[Back]With Ephemeral Diffie-Hellman (DHE) a different key is used for each connection, and a leakage of the public key would still mean that all of the communications were secure.
Ephemeral Diffie-Hellman with RSA (DHE-RSA)
The problem with DH is that if Bob and Alice generate the same values, they will always end up with the same secret key. With Ephemeral Diffie-Hellman (DHE) a different key is used for each connection, and a leakage of the public key would still mean that all of the communications were secure. Within DHE-RSA, the server signs the Diffie-Hellman parameter (using a private key from an RSA key pair) to create a pre-master secret, and where a master is created which is then used to generate a shared symmetric encryption key.
Normally when we create a shared key we created a tunneled connected between a client and a server. This is normally defined through an SSL (Secure Sockey Layer) or TLS (Transport Layer Security), and where a client connects to a server. Normally we define the tunnel type (such as TLS or SSL), the key exchange method (such as DHE-RSA), a symmetric key method to be used for the encryption process (such as 256-bit AES with CBC) and a hashing method (such as SHA). This can be defined as a string as:
and is contained in a ClientHello message that goes from the client to the server. A ServerHello is then returned with the digital certificate of the server and which contains the public key of the server. A simplified handshake is defined in Figure 1 where the client sends the definition for a TLS cipher suite.
In this case we are using a handshaking methods of DHE-RSA, a 256-bit AES-CBC shared key, and with a SHA hash signature. The server will then generate a random value (x) and create a value for G (the generator) and N (the prime number). Along with this the server will then generate G^x and take the G, N and G^x parameters and encrypt them with the private key of the server. This created a signature for the server.
Next the server will create a message with G, N, G^x and the signature of nonces (a random value) and the Diffie-Hellman parameters (G, N, and G^x). The server then sends this message with a digital certificate containing its public key.
When the client receives it, it will check the certificate for its validity, and then extract the public key. The client then checks the signature by decrypting the signed value and check it against the parameters already contained in the message (G, N, and G^x). If the values are the same, then the server has been validated. Now, as with DH, the client will create a random value of y, and send the value of G^y back to the server. The G^(xy) value will then be the pre-master secret. In this way the client knows that it has received a valid value of the DH parameters, and can trust that the connection does not have a man-in-the-middle.
Figure 1: DHE-RSA
We now have a pre-master secret, as illustrated in Figure 2, which is shared by the client and server, and which can then be used to create a master key by using a PRF (Pseudorandom Function). In TLS 1.2 this is created using an HMCA-SHA256 hashed value (and which will generate a 256-bit key). To create the actual key used we feed the master key and the nonce into the PRF and generate the shared key for the session.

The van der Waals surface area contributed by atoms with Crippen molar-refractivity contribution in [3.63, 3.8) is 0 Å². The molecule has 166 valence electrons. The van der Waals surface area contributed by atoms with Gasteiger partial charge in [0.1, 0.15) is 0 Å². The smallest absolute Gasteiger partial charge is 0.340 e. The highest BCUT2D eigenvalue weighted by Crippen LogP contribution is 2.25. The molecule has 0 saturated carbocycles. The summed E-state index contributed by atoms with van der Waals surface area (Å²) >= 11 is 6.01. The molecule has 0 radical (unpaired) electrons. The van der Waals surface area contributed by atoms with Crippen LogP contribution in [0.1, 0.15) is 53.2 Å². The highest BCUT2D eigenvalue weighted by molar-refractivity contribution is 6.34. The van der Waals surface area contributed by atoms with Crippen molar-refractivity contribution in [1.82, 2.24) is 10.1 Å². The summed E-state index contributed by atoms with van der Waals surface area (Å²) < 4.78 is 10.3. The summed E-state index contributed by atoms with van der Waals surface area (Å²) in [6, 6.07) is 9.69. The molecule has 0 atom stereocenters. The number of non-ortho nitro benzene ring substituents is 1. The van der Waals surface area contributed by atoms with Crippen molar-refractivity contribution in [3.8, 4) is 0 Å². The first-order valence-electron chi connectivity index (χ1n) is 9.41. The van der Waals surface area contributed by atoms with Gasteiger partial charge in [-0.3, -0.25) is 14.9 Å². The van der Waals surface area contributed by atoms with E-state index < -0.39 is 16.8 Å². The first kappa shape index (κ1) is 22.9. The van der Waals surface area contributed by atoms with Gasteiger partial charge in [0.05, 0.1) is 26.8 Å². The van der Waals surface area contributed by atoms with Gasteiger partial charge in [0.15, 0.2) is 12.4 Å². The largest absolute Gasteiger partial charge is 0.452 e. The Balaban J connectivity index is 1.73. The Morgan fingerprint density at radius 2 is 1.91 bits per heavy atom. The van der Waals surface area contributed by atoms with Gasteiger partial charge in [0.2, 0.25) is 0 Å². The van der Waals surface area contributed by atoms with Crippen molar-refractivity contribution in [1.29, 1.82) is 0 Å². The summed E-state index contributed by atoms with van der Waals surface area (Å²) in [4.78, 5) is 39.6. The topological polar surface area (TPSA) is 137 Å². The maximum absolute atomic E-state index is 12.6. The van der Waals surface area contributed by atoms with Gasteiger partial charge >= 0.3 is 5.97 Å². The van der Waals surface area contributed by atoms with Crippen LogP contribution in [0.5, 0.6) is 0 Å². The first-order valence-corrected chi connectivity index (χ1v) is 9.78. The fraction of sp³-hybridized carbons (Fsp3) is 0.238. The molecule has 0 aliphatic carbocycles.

Figure 2: Generating the shared key
Forward Secrecy and Ephemeral
An important concept within key exchange the usage of forward secrecy (FS), which means that a comprise of the long-term keys will not compromise any previous session keys. For example if we send the public key of the server to the client, and then the client sends back a session key for the connection which is encrypted with the public key of the server, then the server will then decrypt this and determine the session. A leakage of the public key of the server would cause all the sessions which used this specific public key to be compromised. FS thus aims to overcome this by making sure that all the sessions keys could not be compromised, even though the long-term key was compromised. The problem with using the RSA method to pass keys is that a breach of the long keys would breach the keys previously used for secure communications.
Another important concept is where is key is ephemeral. With some key exchange methods, the same key will be generated if the same parameters are used on either side. This can cause problems as an intruder could guess the key, or even where the key was static and never changed. With ephemeral methods a different key is used for each connection, and, again, the leakage of any long-term would not cause all the associated session keys to be breached. The problem with the Diffie-Hellman method is that the keys are not ephemeral, so we should avoid it in generating keys.
import random import sys p=67 G=34 #Safe generators for selecting G for a prime of 67: #2 7 11 12 13 18 20 28 31 32 34 41 44 46 48 50 51 57 61 63 if (len(sys.argv)>1): G=int(sys.argv) x= random.randint(3, p) y= random.randint(3, p) G_x = (G**x) % p G_y = (G**y) % p print('Server selects:') print('G=',G, ', N=',p) print('Server creates:') print('x=',x,', G^x=',G_x) print('Server passes: G, N and G^x') print() print() print('Client creates:') print('y=',y,', G^y=',G_y) print() shared = (G_x**y) % p print('Shared key: ',shared) shared = (G_y**x) % p print('Shared key: ',shared)